Scammers Are Setting Up Fake Covid Vaccine Websites
By WSJ Noted.
Scammers are taking advantage of widespread anxiety about
Covid-19, and are enticing people to give up their personal data
and money with the promise of a vaccine. Here's what you should
know about the sham sites purporting to sell doses of a Covid-19
1. The scammers create websites that appear to sell doses of a
vaccine in exchange for personal information and money.
A recent sham website offered doses of Moderna's Covid-19
vaccine for $30 each and claimed "You may be able to buy a Covid-19
vaccine ahead of time." After a U.S. Department of Homeland
Security investigation of the site, three Baltimore-area men were
arrested on Feb. 11, and charged with conspiracy to commit wire
fraud. But this site was not the only scam. Fake sites posing as
Pfizer Inc. and BioNTech SE -- which offer another vaccine approved
for emergency use in the U.S. -- have also popped up. Homeland
Security investigators had seized roughly $33 million in illicit
proceeds and analyzed almost 80,000 Covid-19 domain names as of
last week, according to a spokeswoman for the agency. "Patients
should never try to secure a vaccine online -- no legitimate
vaccine is sold online," said Pamela Eisele, communications
director for Pfizer.
2. Many of the impostor websites offer payment methods such as
Zelle and Square.
Many Covid-19 scam attempts involve simple tools and everyday
payment methods, says Pat Wilbur, chief technology officer at
Hologram Inc., a Chicago-based cellular platform company. Although
some pandemic scams might seem obvious to some, they often work
because people are desperate to get back to normal, said Wilbur,
who said he reports scammers to authorities as a hobby. Early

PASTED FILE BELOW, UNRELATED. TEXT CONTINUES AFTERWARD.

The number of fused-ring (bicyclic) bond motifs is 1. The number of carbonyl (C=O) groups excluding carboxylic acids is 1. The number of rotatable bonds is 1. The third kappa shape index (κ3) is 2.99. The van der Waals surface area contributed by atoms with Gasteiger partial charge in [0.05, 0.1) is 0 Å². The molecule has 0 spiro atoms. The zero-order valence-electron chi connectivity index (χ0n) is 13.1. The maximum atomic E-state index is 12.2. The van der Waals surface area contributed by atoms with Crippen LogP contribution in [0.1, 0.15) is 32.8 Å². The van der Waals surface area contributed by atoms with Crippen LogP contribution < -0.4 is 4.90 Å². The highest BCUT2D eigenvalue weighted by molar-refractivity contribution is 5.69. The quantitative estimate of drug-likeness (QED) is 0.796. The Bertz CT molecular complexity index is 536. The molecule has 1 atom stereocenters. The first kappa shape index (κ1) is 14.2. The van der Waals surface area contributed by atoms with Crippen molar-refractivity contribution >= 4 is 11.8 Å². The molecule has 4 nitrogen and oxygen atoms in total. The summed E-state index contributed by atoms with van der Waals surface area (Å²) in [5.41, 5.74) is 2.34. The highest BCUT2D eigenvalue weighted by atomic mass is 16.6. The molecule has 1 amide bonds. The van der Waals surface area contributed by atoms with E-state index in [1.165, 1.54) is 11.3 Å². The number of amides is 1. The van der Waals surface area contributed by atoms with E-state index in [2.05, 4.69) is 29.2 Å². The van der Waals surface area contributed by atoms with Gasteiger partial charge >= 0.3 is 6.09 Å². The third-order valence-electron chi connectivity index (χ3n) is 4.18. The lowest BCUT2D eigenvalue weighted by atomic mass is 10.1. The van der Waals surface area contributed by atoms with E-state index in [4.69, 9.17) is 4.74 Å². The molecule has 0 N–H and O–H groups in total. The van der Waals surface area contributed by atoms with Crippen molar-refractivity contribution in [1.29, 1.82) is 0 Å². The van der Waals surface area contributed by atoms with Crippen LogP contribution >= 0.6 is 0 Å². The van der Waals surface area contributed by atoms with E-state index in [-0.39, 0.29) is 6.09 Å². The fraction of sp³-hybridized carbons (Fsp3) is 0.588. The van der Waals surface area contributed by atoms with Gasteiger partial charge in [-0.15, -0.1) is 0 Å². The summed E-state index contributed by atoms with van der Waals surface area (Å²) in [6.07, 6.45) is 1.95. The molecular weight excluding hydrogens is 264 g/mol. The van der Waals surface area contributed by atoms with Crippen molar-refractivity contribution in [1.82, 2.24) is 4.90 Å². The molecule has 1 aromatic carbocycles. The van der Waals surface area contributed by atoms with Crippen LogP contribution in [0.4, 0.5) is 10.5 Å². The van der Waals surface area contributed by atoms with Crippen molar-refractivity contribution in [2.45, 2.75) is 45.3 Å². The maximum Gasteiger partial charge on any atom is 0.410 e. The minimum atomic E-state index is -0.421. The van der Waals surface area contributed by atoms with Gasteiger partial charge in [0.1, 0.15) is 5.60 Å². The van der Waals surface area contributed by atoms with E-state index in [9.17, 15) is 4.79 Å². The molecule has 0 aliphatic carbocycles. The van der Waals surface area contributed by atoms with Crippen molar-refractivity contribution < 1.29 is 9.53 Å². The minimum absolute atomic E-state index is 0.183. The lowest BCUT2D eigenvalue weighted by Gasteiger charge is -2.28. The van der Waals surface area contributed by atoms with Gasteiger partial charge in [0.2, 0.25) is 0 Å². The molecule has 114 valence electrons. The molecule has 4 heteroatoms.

Warning Services LLC, which operates Zelle, said the company
monitors its network for transactions that violate its terms of
service. Consumers are advised to treat Zelle payments like cash
and be aware of "too good to be true" offers, the company said. A
representative for Square said, "We continue to invest in and
bolster fraud-fighting resources by both increasing staffing and
adopting new technology."
3. Scammers take advantage of online search patterns.
As life moves increasingly online, experts say consumers are
more vulnerable to these kinds of tricks. Scammers use search
algorithms and paid advertisements to take advantage of their
trust, said Douglas Schmidt, co-director of the Data Science
Institute at Vanderbilt University. Older populations who weren't
raised on the internet are especially vulnerable, he said. "You
expect that Google will only give you stuff that's valid," he
4. Scammers have also mimicked companies that manufacture drugs
to treat Covid-19.
The Maryland U.S. attorney's office shut down two similar though
unrelated schemes in December that mimicked drug companies. The
sites aimed to collect personal information for phishing attacks.
One used the web address regeneronmedicals.com, and claimed to be
linked to Regeneron Pharmaceutics Inc., the biotechnology company
that provided the treatment used on former President Trump late
last year when he had Covid-19. Another, at mordernatx.com, had the
look of the Cambridge, Mass.-based biotech's actual website,
modernatx.com. A representative for Regeneron Pharmaceuticals Inc.
said the company is aware of the impostor website and appreciates
the work done by investigators on the matter. Moderna didn't
respond to requests for comment.
Read the original article by Brooke Henderson here.
(END) Dow Jones Newswires
February 26, 2021 16:32 ET (21:32 GMT)
Copyright (c) 2021 Dow Jones & Company, Inc.